Bounded by redwood-clad slopes, the Klamath River swirls and swerves through a 40-mile length of the Yurok Reservation. The fish swimming in this North Coast waterway lie at the heart of Yurok livelihood and culture.
“Fishing is a way of life,” says tribe member Pergish Carlson. “We eat food from the river, whether it’s salmon, eels, or sturgeon. The fish are involved in all of our ceremonies, rituals, and storytelling. We still have the same ceremonies we've always had, and salmon is always the main meal.”
A lifelong Klamath River fisherman, Carlson runs Blue Creek Guide Service. He takes anglers out on the river in his 24-foot jet boat to catch chinook salmon weighing as much as 20 pounds.
“Fishing on the Klamath is one of those experiences that people long remember,” Carlson says. “They do it once and they’re hooked. Part of the appeal is the landscape, which is a lot different than what most people know. Out on the river, you aren’t going to see roads or cars. It’s just the river and wildness. Most people think you have to go to Alaska to find wildness like this. They can’t believe how remote it is right here.”
Tribe member Morgan Clayburn, who operates his own guide service, says that a Klamath fishing trip delivers a lot more than dinner-table fare. “You have the chance to see bald eagles, osprey, black bears, otters, occasionally a black-tailed deer. We should start seeing condors soon because the tribe has reintroduced condors in the upper part of the river.”
The advantage of fishing with a Yurok guide, Clayburn says, is that you’ll gain a broad perspective on the river and the tribe’s history as its steward.
“I feel so fortunate that not only am I guiding on my aboriginal waters, my home waters, but I get to talk to people about our culture. I can point out ancient village sites and share the culture of this place. It’s nice to show people that it’s not just a fishing destination. This is where my people come from.”
On fishing trips, Clayburn tells his clients about his grandmother, who was the last person born in his tribe’s traditional village. “She used to row a boat across the Klamath River to catch the school bus. That was only two generations ago. We might be evolving as a people—we are running around in jet boats now—but the Klamath is still a very wild place.”
Both Yurok guides were born and raised on the river. “We’re fishing people,” Clayburn says. “From the time I was little, I grew up with my mom gill-netting on the river. I was always at the river, so to me the river feels like home.”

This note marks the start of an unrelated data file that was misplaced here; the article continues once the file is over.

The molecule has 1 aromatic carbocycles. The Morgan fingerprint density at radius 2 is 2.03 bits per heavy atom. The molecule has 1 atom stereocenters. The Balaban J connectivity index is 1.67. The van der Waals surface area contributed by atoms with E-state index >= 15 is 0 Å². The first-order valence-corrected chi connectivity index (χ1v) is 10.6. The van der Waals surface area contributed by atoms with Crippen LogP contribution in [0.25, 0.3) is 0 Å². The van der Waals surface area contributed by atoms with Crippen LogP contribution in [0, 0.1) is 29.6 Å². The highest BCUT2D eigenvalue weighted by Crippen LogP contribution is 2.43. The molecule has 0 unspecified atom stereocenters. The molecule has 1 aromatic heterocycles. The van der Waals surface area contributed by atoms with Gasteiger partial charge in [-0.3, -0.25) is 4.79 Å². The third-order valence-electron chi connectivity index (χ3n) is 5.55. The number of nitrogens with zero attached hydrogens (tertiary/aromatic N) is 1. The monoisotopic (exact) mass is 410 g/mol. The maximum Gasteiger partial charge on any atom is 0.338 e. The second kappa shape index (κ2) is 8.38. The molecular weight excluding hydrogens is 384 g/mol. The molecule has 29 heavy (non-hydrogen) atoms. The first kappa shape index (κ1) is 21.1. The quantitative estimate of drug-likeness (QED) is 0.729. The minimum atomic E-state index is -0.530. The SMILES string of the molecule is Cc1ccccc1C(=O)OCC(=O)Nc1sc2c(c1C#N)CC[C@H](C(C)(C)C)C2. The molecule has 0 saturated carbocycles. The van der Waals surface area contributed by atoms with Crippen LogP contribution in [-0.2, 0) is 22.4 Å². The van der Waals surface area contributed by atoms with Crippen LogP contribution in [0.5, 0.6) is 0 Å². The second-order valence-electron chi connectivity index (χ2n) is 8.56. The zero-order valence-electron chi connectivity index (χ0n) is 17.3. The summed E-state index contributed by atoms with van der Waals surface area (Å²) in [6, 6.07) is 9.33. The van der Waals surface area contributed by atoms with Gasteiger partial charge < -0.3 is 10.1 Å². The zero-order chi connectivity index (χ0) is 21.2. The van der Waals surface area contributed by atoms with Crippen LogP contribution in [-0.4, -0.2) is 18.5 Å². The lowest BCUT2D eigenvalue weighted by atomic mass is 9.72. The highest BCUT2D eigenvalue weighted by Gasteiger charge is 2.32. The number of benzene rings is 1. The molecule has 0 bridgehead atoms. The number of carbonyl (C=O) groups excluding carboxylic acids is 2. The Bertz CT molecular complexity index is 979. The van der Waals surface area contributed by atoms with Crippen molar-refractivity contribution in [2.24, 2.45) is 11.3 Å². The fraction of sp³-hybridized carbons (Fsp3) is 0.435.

Today Clayburn and Carlson fish mostly with rods and reels, and Carlson is teaching his four children the craft. “They’ve all caught salmon, even my four-year-old. My 11-year-old has caught multiple big fish,” he says.
In addition to its salmon runs, the Klamath River also boasts a world-class steelhead fishery that appeals to catch-and-release anglers. “A lot of hardcore anglers like the steelhead because they're a really good fight. They're very acrobatic; they jump out of the water. They provide that thrill,” Clayburn says.
Steelhead are present in the river much of the year, but the busiest fishing season is August and September when the chinook salmon swim upriver to their original spawning grounds.
“On the Klamath, salmon is the fish that everyone’s chasing after. Everybody wants to eat salmon,” Carlson says. “It’s not just sport fishermen. Everyone in the tribe is trying to switch their diets from American beef and pork to salmon, acorns, and all the river food. It’s so much healthier to eat.”
Carlson’s freezer is filled with elk, deer meat, salmon, and steelhead. “All of our food is based on what we catch. Every night we try to incorporate one of those for our meat,” he says.
Carlson’s six-year-old daughter loves to eat Klamath River eels, he says. Outside of the tribe, they aren’t popular table fare, but in his family, they’re a staple. Carlson prepares them the traditional ways by grilling, smoking, and canning them.
“Eels are a super food. One eel has as much omega-3 as three salmon. In the old days, our people might have had to walk 20 or 30 miles in one day. They could eat one of those eels and it would give them enough protein to do that.”
Clayburn says the Klamath River provides him with food and a livelihood, as well as something more intangible. “When it's 5:30 and you're running up the river in the pitch-black darkness to your first spot, and then the sun comes out, you think, ‘This is my job? This is my office?’ I'm very fortunate to do what I do and live where I live.”